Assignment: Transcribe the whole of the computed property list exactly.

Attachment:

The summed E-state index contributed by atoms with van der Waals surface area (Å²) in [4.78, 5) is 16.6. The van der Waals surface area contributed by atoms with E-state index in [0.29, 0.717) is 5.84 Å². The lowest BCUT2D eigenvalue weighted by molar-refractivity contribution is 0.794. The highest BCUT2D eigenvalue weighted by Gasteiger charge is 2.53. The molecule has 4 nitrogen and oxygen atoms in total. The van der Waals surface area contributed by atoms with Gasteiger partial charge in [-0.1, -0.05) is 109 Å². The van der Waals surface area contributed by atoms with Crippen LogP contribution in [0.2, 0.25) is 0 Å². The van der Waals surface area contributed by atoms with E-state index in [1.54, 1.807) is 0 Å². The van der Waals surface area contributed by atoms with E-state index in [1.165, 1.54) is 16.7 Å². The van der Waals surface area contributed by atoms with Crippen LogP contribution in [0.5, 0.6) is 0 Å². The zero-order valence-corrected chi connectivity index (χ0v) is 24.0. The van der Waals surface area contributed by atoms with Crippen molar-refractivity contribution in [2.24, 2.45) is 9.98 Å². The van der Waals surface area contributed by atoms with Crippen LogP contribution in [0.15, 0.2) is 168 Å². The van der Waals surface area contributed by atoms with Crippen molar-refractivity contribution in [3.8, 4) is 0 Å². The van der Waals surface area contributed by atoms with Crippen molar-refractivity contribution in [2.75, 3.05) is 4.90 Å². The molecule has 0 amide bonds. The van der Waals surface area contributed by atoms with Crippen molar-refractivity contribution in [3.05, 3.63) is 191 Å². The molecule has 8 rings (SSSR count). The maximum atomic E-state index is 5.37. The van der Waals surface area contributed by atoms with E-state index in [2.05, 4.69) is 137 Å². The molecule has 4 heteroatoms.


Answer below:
The summed E-state index contributed by atoms with van der Waals surface area (Å²) in [4.78, 5) is 16.6. The van der Waals surface area contributed by atoms with E-state index in [0.29, 0.717) is 5.84 Å². The lowest BCUT2D eigenvalue weighted by molar-refractivity contribution is 0.794. The highest BCUT2D eigenvalue weighted by Gasteiger charge is 2.53. The molecule has 4 nitrogen and oxygen atoms in total. The van der Waals surface area contributed by atoms with Gasteiger partial charge in [-0.1, -0.05) is 109 Å². The van der Waals surface area contributed by atoms with Crippen LogP contribution in [0.2, 0.25) is 0 Å². The van der Waals surface area contributed by atoms with E-state index in [1.54, 1.807) is 0 Å². The van der Waals surface area contributed by atoms with E-state index in [1.165, 1.54) is 16.7 Å². The van der Waals surface area contributed by atoms with Crippen LogP contribution in [0.5, 0.6) is 0 Å². The zero-order valence-corrected chi connectivity index (χ0v) is 24.0. The van der Waals surface area contributed by atoms with Crippen molar-refractivity contribution in [2.24, 2.45) is 9.98 Å². The van der Waals surface area contributed by atoms with Crippen LogP contribution in [0.15, 0.2) is 168 Å². The van der Waals surface area contributed by atoms with Crippen molar-refractivity contribution in [3.8, 4) is 0 Å². The van der Waals surface area contributed by atoms with Crippen molar-refractivity contribution in [2.75, 3.05) is 4.90 Å². The molecule has 0 amide bonds. The van der Waals surface area contributed by atoms with Crippen molar-refractivity contribution in [3.05, 3.63) is 191 Å². The molecule has 8 rings (SSSR count). The maximum atomic E-state index is 5.37. The van der Waals surface area contributed by atoms with E-state index in [2.05, 4.69) is 137 Å². The molecule has 4 heteroatoms.